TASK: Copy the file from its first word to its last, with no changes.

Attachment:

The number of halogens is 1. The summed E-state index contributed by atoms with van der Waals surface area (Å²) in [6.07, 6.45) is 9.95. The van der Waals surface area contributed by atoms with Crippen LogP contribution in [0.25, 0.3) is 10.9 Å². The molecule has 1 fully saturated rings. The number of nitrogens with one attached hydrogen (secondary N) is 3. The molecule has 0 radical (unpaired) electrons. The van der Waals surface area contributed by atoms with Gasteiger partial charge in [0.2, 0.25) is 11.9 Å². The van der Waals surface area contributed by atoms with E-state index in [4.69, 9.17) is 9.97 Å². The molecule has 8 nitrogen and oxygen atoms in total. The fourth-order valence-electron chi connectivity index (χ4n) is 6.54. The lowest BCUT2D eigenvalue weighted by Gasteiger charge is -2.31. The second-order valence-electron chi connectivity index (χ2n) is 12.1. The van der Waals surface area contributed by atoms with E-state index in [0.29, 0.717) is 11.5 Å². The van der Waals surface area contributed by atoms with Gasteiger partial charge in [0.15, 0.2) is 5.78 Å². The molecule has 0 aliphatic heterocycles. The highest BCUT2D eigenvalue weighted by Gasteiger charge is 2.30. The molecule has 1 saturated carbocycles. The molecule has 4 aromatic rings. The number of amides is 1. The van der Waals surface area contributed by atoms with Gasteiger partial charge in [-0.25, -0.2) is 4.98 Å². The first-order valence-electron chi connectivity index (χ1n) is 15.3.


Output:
The number of halogens is 1. The summed E-state index contributed by atoms with van der Waals surface area (Å²) in [6.07, 6.45) is 9.95. The van der Waals surface area contributed by atoms with Crippen LogP contribution in [0.25, 0.3) is 10.9 Å². The molecule has 1 fully saturated rings. The number of nitrogens with one attached hydrogen (secondary N) is 3. The molecule has 0 radical (unpaired) electrons. The van der Waals surface area contributed by atoms with Gasteiger partial charge in [0.2, 0.25) is 11.9 Å². The van der Waals surface area contributed by atoms with E-state index in [4.69, 9.17) is 9.97 Å². The molecule has 8 nitrogen and oxygen atoms in total. The fourth-order valence-electron chi connectivity index (χ4n) is 6.54. The lowest BCUT2D eigenvalue weighted by Gasteiger charge is -2.31. The second-order valence-electron chi connectivity index (χ2n) is 12.1. The van der Waals surface area contributed by atoms with E-state index in [0.29, 0.717) is 11.5 Å². The van der Waals surface area contributed by atoms with Gasteiger partial charge in [0.15, 0.2) is 5.78 Å². The molecule has 0 aliphatic heterocycles. The highest BCUT2D eigenvalue weighted by Gasteiger charge is 2.30. The molecule has 1 saturated carbocycles. The molecule has 4 aromatic rings. The number of amides is 1. The van der Waals surface area contributed by atoms with Gasteiger partial charge in [-0.25, -0.2) is 4.98 Å². The first-order valence-electron chi connectivity index (χ1n) is 15.3.